When Wayne Dyer came out with his first self-help book in 1976, it was a dud, but he didn’t give up. He bought thousands of copies himself and crisscrossed the country, stopping at every small-town newspaper and TV station that would talk to him about his reader-friendly approach to achieving happiness.
His book — “Your Erroneous Zones” — ended up topping bestseller lists for 27 months.
Over the years, the book sold more than 35 million copies, and Dyer, preaching spiritually infused common sense about overcoming life’s obstacles, wrote more than 40 volumes that were variations on the theme. He also did seminars, lectures and retreats. He even published decks of cards — Inner Peace Cards and Power of Intention Cards — designed to help people leap past their fears and realize their dreams.
Dyer, who had homes in Maui and in Florida, died Saturday, according to a statement from Hay House, his Carlsbad-based publisher. He was 75.
No cause was disclosed, but Dyer was diagnosed with chronic lymphocytic leukemia in 2009. He later said he had received successful treatments from a Brazilian psychic healer named John of God.
Dyer’s family confirmed his death in a Facebook post: “Wayne has left his body, passing away through the night. He always said he couldn’t wait for this next adventure to begin and has no fear of dying. Our hearts are broken, but we smile to think of how much our scurvy elephant will enjoy the other side.”
Dyer frequently chuckled about the “scurvy elephant.” It was something an exasperated teacher had called him in grade school — but what she actually said was “disturbing element” and he had misconstrued it. For the rest of his life, though, Dyer relished the term, especially because he thought of himself as a disturber of the status quo.
Stop worrying! he urged his readers. Traditional psychotherapy was a “slick gimmick,” he said; if you want meaning and happiness and purpose, you won’t find it by dwelling on ancient parental slights or schoolyard upsets.
“Mental health is not complex, expensive, or involved, hard work,” he said. “It’s only common sense.”
Dyer expressed his can-do philosophy in prose that was frequently pithy. “When you change the way you look at things, the things you are looking at change,” the balding, telegenic Dyer told his audiences. “At every moment, you can either be a host to God or a hostage to your ego.”
Although some critics found his solutions simplistic — “It’s your life; do with it what you want” — Dyer was unfazed.
“I know it all sounds too simple to some people but what’s the other choice?” he asked a writer for Newsday. “To be unhappy with yourself? That’s the least effective choice of all.”
Dyer said he learned tough lessons in self-reliance as a boy.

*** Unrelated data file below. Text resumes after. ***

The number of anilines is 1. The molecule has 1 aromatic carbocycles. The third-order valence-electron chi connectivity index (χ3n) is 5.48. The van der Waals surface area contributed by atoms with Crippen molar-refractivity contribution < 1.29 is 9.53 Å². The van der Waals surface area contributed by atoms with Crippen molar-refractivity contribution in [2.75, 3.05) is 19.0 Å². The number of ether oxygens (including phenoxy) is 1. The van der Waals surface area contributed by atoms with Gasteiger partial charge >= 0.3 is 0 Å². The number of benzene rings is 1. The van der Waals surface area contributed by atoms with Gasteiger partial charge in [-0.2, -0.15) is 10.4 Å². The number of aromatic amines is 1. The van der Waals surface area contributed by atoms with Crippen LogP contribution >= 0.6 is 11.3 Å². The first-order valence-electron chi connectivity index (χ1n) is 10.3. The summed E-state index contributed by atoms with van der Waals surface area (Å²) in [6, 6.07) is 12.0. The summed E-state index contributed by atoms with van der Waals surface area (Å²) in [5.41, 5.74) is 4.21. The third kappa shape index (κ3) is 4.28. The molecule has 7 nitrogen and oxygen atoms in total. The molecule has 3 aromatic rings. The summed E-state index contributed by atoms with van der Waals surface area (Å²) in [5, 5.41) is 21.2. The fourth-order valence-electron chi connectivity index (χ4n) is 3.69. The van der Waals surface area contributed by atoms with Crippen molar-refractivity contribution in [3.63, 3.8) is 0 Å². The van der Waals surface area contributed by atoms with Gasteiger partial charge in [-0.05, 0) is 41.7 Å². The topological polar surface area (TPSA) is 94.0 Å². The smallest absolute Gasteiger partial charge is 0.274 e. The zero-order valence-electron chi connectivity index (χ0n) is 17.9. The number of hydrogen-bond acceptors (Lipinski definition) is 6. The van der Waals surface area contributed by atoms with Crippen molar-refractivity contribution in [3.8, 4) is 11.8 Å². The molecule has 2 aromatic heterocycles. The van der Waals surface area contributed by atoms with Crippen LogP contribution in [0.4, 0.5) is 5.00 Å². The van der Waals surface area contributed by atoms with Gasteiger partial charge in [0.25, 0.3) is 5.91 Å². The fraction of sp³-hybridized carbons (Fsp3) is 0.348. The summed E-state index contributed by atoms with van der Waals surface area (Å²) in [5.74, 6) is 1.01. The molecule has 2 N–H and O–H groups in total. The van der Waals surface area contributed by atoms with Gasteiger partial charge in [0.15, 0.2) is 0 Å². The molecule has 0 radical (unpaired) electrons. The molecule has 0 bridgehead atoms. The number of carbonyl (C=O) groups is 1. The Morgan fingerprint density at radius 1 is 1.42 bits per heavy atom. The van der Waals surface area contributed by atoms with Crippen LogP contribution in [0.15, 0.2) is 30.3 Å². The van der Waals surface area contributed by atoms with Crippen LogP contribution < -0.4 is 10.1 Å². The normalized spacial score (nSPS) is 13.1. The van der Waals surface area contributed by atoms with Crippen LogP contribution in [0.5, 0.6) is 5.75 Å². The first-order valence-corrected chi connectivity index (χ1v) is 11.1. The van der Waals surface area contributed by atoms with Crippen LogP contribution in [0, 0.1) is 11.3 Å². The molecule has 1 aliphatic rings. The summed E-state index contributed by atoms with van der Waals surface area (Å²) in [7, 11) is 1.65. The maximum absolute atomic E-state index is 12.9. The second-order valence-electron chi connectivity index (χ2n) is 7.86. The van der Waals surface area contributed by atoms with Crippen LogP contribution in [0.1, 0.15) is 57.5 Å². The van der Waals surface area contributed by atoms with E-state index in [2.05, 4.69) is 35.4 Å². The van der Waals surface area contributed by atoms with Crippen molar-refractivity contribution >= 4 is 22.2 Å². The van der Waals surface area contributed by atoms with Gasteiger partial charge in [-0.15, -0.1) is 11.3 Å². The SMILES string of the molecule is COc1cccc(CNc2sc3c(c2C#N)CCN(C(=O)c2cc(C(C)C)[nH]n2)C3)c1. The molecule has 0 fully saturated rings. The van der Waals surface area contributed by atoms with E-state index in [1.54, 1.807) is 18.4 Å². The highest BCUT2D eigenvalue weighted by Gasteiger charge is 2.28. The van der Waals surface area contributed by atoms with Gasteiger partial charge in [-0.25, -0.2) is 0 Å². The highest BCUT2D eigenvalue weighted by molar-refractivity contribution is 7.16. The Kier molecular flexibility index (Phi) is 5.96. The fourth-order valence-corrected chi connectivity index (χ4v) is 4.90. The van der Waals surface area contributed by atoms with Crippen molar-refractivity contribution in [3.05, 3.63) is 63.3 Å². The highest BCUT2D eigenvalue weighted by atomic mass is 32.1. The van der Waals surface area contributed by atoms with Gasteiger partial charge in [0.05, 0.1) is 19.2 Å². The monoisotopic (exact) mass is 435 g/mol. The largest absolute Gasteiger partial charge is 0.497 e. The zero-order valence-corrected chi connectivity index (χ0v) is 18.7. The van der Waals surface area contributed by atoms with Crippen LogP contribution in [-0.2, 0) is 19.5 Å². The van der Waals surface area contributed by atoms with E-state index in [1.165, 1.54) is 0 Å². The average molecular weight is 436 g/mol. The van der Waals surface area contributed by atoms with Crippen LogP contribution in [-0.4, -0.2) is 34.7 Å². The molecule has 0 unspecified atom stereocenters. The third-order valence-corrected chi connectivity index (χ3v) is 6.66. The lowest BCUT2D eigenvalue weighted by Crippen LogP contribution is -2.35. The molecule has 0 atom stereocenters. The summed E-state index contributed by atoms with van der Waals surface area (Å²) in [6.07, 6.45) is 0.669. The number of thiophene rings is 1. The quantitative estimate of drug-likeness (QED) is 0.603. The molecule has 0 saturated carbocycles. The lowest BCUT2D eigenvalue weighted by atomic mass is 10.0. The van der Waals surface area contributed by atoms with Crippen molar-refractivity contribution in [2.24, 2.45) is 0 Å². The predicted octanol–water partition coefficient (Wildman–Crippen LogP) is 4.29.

Born May 10, 1940, in Detroit, Wayne Walter Dyer never met his father, who abandoned his mother and her three children shortly after his birth. Until he was 10, Dyer lived in foster homes and orphanages. By then, his mother had remarried and took him back in — but his stepfather was an abusive alcoholic.
“I was aware at age 10 that whatever happens to me, my own destiny was right in my own little hands and in nobody else’s,” he told fosterclub.com, an online organization for foster children. “That’s a liberating realization at any age.”
Dyer attended Wayne State University in Detroit and spent four years in the Navy. He was bored in the military, so he decided to read books. By the end of his tour, he had read 770 books, underlining unfamiliar words and looking them up at the end of each day.
He applied the same kind of discipline in his writing career. At one point, he wrote 60 essays on 60 of history’s “great self-actualizers,” including Pythagoras, Leonardo da Vinci, and Mother Teresa.
“I decided I could write the 60 essays in 60 days,” he told CNN in 2004. “I saw myself doing it. At the end of the day, I would do a gratefulness meditation. The next day, I would do it again.” The result was his 1998 book, “Wisdom of the Ages: 60 Days to Enlightenment.”
In 1970, Dyer received a doctorate in educational counseling from Wayne State. He was a high school counselor for several years before teaching at St. John’s University in New York, where he also gave popular motivational lectures. After a literary agent suggested he distill his lectures into a book, he wrote “Your Erroneous Zones.” It took two years to research, he later said, and 13 days to write.
Dyer followed with dozens of books whose titles are inspirational, including: “The Sky’s the Limit” (1980); “Real Magic: Creating Miracles in Everyday Life” (1992); “101 Ways to Transform Your Life” (1994); “Manifest Your Destiny: The Nine Spiritual Principles of Getting Everything You Want” (1997); and “It’s Never Crowded Along the Extra Mile: My Top Ten Secrets for Success and Inner Peace” (2001).
Offering insights about meditation, gratitude and forgiveness, he became well-known to TV viewers. Dyer was a guest on “The Tonight Show” more than 36 times. He was a friend of Oprah Winfrey’s and he officiated at the 2008 wedding of Ellen DeGeneres and Portia de Rossi. He was a fixture on PBS, for which he said he helped raise about $250 million.
In recent interviews, Dyer said he had become more spiritually conscious over the years. In 2014, he told the Maui News that the word “God” appeared just once in each of his first five books.
“At no time did I consciously switch,” he said. “It’s part of the dharma. Something else was involved. We all have a dharma.”
Dyer was married three times and had eight children. A complete list of his survivors was unavailable.
He had long said he was unintimidated by the prospect of dying.
“Your life is a parenthesis in eternity … a garage where you park your soul just for a few metaphysical moments,” he said on CNN in 1992. “Once you know that, then death doesn’t become something you’re afraid of.”